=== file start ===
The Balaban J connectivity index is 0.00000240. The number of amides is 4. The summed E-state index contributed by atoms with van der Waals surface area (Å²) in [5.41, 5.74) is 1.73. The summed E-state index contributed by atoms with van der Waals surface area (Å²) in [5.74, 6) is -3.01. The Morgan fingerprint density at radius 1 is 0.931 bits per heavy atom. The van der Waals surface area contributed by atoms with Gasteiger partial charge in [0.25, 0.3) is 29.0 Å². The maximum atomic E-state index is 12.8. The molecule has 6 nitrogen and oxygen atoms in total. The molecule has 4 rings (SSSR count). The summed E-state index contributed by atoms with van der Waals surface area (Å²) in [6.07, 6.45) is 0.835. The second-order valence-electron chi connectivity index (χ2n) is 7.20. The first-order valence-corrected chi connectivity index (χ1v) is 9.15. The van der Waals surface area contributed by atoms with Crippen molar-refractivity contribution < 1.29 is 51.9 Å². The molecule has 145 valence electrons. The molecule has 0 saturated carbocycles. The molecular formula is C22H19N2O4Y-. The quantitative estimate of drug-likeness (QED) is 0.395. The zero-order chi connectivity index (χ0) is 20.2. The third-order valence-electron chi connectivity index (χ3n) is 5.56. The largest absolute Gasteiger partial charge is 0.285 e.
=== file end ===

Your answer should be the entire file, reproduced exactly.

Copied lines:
The Balaban J connectivity index is 0.00000240. The number of amides is 4. The summed E-state index contributed by atoms with van der Waals surface area (Å²) in [5.41, 5.74) is 1.73. The summed E-state index contributed by atoms with van der Waals surface area (Å²) in [5.74, 6) is -3.01. The Morgan fingerprint density at radius 1 is 0.931 bits per heavy atom. The van der Waals surface area contributed by atoms with Gasteiger partial charge in [0.25, 0.3) is 29.0 Å². The maximum atomic E-state index is 12.8. The molecule has 6 nitrogen and oxygen atoms in total. The molecule has 4 rings (SSSR count). The summed E-state index contributed by atoms with van der Waals surface area (Å²) in [6.07, 6.45) is 0.835. The second-order valence-electron chi connectivity index (χ2n) is 7.20. The first-order valence-corrected chi connectivity index (χ1v) is 9.15. The van der Waals surface area contributed by atoms with Crippen molar-refractivity contribution < 1.29 is 51.9 Å². The molecule has 145 valence electrons. The molecule has 0 saturated carbocycles. The molecular formula is C22H19N2O4Y-. The quantitative estimate of drug-likeness (QED) is 0.395. The zero-order chi connectivity index (χ0) is 20.2. The third-order valence-electron chi connectivity index (χ3n) is 5.56. The largest absolute Gasteiger partial charge is 0.285 e.